R Latin America Habla. That’s sounds for those who don’t speak Spanish, Latin America Speaks.
R And…
M Globally Speaking, Latin America Speaks. It’s a perfect connection.
R Very good. And what’s the goal of this organization that you started Cecilia?
C Latin America Habla is a nonprofit organization that … I was born in Argentina, and I didn’t know, everybody speaks Spanish, and I didn’t know that even in my home town, they were other people speaking endangered languages. People that spoke languages, and they were the first inhabitants of this land.
  So, I was surprised by that fact, and I’ve never even heard the music of that language. So, for me, it was interesting, and I started to explore that, and it ended up being Latin America Habla because in Latin America, we speak many languages. So, the idea is to have a project saying Latin America Habla.
M So this is able to take you back to your roots. Talk about how they’ve become endangered. What is the loss?
C It’s kind of a natural cycle where new languages emerge and some languages die. In the world you have 7,000 languages, and only 20 languages are spoken by half of the population, and the rest are languages that are spoken by a few citizens. So, these dominant languages tend to grow, and minority languages tend to die. And the reasons why the languages die, is because the children stop speaking the language at home, because they don’t see any use in speaking their native language. And, also, because they’re not proud of their identity, and there lies the main reason why we want to revitalize. It’s not because we want to keep the language alive itself. It’s because we want those inhabitants to feel proud of their ethnicity.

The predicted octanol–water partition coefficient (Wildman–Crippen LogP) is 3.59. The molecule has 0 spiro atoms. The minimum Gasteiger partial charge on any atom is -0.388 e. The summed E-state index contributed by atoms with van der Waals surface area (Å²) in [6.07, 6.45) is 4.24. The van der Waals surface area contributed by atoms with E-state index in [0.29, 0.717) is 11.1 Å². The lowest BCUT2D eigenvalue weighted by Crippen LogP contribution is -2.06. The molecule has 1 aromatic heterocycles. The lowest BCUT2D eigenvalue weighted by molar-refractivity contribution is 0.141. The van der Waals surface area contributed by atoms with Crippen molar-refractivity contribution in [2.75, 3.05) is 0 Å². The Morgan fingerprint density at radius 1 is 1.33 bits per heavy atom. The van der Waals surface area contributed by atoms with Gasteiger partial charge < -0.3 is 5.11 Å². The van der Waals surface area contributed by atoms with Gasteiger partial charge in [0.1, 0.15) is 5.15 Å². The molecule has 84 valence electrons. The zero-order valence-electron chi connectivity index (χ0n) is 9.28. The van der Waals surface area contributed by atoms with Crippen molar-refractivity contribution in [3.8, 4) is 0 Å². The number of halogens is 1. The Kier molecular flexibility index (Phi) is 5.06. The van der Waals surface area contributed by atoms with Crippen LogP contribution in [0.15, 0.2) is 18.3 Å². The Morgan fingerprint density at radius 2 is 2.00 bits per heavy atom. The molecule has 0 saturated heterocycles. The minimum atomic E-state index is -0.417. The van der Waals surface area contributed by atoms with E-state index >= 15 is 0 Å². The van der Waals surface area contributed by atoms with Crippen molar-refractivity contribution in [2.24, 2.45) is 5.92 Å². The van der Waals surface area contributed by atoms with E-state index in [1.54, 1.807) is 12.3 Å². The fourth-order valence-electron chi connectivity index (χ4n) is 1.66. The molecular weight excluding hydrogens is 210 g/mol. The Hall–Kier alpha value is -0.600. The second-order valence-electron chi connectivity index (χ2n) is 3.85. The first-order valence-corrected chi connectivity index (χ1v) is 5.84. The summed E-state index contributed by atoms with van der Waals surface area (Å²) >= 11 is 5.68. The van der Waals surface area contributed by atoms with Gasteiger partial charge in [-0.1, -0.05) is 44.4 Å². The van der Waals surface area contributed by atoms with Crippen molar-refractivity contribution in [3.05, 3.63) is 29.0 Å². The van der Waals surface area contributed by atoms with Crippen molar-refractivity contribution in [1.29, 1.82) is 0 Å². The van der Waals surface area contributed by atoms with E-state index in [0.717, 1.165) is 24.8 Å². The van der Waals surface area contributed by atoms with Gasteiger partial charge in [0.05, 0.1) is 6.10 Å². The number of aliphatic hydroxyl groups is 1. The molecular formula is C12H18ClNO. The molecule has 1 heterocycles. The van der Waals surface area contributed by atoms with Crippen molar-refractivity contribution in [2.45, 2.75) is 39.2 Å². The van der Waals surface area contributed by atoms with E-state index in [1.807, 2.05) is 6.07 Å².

R It’s very interesting. To one of your points that you make that I found very interesting is that only as an adult were you able to identify the fact that people didn’t speak Spanish in Latin America originally, because you are part of the dominant culture that has made you believe, until you were an adult, that that was the reality of the country. But how many indigenous languages have you identified in Argentina so far?
C Well, with the people I’ve been connecting with, we’ve already mapped seven languages, but the UNESCO has identified many more. But those languages, we couldn’t find any speaker left. It’s something that we are just starting. Currently, the government is doing a census, so we will know more by the end of the year.
  But at this moment, it’s really hard to be at a relationship with this community. So, I’ve started with Latin America Habla with one specific language that is called Qom; the people call them Toba. Toba is the foreign name, and it means ‘straight hair’. So, when we speak, and we want to be respectful of their ethnicity, we say Qom. Qom community. So, we are working with them, and through them, since they have, they articulate with the government, we will also believe that we will be successful in engaging, in cooperation with other communities as well.
R So, is this a grass roots initiative? Is that something that you started out of the blue because ‘hey, I’ve found out this cool language called Qom, and I want to enable and bring them to 21st Century’. Or was there a need identified by themselves? By the indigenous people?